Tag Archive for 'David R.'

Mons + David = BetaMons

Last night’s show was pretty successful. After being introduced by representatives from NASA and the Russian Ambassador who reminded us how to correctly pronounce Sputnik and aside from some rather annoying initial technical glitches we got through the night with some pretty stellar material. That and Lily attended her first cocktail party.

It was a crazy juxtaposition, a la Andy Warhol’s Velvet Underground-era performance art. David and I basically performed along side a go-go dancer and hula hoopers both on platforms in the air. It was quite the 50s experience that went to the moon. A classic American tribute to Russia’s Sputnik.

Enjoy the music below, but first, our set up, for the geeks, was:


David R:

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Recorded live to MiniDisc, imported via Audacity and compressed to an 160kbps MP3 via iTunes.

Mons at Sputnik

I will be playing as MONS with David R. this Thursday at Sputnik, in Annapolis. Perhaps my first (and only?!) live performance.

There will be a 50th Anniversary Celebration for the launch of Russia’s Sputnik satellite. There are rumors that the Ambassador of Russia and members of NASA will be there. It should be a sight to see!

Regardless of the performance, the “cafe” is incredible. Their beer and wine list is impeccable and adventurous and their food is more amazing than most. Not to mention the sick atmosphere. Hope to see you!

From their site:

October 4th, Thursday 6pm to 10pm

The Sputnik Cafe will be hosting a Sputnik Launch Party to commemorate the 50th Anniversary of the start of the Space Age. The event will be a formal cocktail party featuring classic cocktails like the Moscow Mule, The Communist and of course the Sputnik Cocktail. Attire will be Russian Red.

Cost $50 per person

Open Bar including classic cocktails, wine and beer influenced from behind the Iron Curtain

Passed Hor’dourves from Chefs Bill and Karl

Entertainment, fun and just one splendid and grand event.

4-Way And Other Switches

I just have to first off say that I am an electrical genius. In the course of the weekend, I actually wired the attic to turn on a light bulb when the temperature reached 100 degrees. Yes, this was to be my first ‘real’ electrical project outside of replacing receptacles, adding dimmer switches and adding those neat timers in our house.

So you heard about the install of the attic fan last week with David R. It was all installed sans the electrical work. That was for this weekend. Props David!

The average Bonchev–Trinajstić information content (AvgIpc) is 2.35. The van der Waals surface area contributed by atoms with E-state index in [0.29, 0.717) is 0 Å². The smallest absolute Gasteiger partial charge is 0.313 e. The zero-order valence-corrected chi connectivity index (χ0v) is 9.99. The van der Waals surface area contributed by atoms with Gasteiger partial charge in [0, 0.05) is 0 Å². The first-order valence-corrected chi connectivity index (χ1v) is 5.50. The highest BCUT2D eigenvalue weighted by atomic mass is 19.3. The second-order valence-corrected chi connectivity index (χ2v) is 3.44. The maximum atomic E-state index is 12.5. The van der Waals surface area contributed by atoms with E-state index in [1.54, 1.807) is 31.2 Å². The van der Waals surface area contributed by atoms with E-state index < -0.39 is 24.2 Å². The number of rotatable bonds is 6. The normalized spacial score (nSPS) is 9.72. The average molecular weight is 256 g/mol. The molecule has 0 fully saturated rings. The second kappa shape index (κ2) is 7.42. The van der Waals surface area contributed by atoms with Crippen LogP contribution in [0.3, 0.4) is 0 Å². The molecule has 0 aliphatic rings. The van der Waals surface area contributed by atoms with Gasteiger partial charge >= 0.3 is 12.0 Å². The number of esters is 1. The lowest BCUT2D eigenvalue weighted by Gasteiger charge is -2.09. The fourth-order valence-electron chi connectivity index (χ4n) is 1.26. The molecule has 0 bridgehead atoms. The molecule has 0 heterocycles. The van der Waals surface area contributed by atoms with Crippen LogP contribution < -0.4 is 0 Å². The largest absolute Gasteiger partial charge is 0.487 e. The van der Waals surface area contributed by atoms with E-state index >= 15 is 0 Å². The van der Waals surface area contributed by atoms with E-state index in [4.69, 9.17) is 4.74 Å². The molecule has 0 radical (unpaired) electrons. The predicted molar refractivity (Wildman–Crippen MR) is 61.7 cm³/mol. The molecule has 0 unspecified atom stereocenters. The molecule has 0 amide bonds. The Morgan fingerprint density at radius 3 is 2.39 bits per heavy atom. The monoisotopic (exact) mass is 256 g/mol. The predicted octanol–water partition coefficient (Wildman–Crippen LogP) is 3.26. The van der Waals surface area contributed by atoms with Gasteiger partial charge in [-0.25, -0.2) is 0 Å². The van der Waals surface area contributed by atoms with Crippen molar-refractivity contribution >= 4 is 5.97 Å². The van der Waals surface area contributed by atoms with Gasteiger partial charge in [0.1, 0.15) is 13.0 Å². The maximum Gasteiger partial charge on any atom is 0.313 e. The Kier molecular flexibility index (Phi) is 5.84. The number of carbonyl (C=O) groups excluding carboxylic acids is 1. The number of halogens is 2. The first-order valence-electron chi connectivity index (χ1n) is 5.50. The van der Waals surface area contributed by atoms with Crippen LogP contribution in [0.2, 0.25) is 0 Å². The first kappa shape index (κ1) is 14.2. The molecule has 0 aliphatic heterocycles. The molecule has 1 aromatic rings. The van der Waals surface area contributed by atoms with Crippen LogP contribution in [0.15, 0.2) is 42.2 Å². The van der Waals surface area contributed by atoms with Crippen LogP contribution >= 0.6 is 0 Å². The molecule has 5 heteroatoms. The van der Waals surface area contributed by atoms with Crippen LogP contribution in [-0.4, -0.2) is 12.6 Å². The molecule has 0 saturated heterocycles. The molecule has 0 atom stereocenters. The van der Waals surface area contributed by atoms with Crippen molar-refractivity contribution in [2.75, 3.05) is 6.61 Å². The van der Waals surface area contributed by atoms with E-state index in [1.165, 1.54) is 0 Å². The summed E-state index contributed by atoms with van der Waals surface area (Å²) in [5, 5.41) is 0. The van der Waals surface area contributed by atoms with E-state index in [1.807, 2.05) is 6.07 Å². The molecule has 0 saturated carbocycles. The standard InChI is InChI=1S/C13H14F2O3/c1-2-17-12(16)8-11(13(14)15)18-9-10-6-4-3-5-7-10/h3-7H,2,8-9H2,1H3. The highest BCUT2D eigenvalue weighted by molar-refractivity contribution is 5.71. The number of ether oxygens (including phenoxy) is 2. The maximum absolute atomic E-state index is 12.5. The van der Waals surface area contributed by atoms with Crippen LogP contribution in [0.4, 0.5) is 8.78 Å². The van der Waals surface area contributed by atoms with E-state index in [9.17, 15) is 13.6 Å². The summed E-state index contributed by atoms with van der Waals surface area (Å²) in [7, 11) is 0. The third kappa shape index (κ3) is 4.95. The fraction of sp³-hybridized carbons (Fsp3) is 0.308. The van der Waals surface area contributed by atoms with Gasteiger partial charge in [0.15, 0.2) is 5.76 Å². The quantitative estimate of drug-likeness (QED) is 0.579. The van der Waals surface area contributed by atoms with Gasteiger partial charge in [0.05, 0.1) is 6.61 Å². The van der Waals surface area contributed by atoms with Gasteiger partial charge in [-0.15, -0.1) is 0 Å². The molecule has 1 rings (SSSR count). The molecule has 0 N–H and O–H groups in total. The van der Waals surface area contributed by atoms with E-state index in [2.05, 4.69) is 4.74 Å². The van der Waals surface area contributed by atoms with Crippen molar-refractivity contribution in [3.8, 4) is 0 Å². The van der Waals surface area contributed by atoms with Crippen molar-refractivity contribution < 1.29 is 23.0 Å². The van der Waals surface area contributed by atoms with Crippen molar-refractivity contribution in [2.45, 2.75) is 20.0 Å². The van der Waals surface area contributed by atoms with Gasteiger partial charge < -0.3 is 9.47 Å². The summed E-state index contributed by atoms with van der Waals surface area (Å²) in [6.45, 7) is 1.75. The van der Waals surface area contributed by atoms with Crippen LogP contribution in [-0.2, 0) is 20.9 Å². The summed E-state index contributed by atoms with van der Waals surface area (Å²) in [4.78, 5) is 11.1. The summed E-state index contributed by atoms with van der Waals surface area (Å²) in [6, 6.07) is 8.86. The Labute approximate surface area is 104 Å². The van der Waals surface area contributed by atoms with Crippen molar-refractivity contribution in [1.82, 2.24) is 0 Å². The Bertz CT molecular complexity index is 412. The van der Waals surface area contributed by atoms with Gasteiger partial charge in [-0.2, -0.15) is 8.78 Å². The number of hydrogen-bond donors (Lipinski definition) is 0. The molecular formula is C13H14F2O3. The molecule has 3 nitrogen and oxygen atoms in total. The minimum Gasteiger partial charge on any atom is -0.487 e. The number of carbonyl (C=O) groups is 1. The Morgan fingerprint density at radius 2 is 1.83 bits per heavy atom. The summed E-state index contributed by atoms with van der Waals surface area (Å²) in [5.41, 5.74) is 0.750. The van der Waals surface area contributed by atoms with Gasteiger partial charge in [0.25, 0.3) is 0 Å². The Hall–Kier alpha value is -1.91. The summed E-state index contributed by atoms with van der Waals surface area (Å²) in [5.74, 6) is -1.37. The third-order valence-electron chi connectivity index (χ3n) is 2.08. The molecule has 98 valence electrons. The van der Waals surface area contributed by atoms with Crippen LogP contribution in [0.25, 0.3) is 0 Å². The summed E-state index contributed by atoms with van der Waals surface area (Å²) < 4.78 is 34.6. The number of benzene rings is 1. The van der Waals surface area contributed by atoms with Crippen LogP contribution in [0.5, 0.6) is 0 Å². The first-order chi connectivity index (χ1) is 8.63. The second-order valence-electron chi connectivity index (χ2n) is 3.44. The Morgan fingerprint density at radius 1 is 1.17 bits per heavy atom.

So I got started Saturday afternoon going back and forth trying different concepts with how to work the circuit. The trick was that the writing to the attic already had a single-pole flip switch for the existing light fixture up there. Which was fine, but we’d have to leave the switch on all the time for the light, and the soon to be fan, so the fan could work when it needed to. (It kicks on when the temperature gets to a set hot temperature.)

So the first purchase was an attic light fixture with a pull switch. You gotta love them. That wasn’t hard, expect I originally purchased one for a ceiling fan at Home Depot, so that didn’t really work. The alignment of the screws were slightly off. I finally found the right kind at Strosniders and attached it beautifully to the new ceiling box. Next was running the armored cable which had 12 gauge wire in there, including a ground. Yay green wire. So fancy. It’s like a nice neat little package. But the trick wasn’t installing the handy box or the light fixture. It was getting the correct circuitry. And it all came down to the simple ‘tandem’ wiring. Duh. It only took me an hour or so. But I figured it out and once it was correct and tested, I used my old speaker wire pins to secure the armored cable to the studs.

So the cost for all the parts couldn’t have cost more than $100, even with the actual attic fan costing around $60. And the cost to bring our an electrician most likely would have cost us $300. So all in all, I saved ~$200, didn’t get electrocuted and had a blast.

Oh and for this project I decided to up the ante in my career as an amateur electrician and finally bite the bullet with a pair of wire strippers. I have to tell you, I feel like I have no control with those cheaters. I used it twice and was back to the wire cutters in no time. Old school and patience and keeping it real. Yo.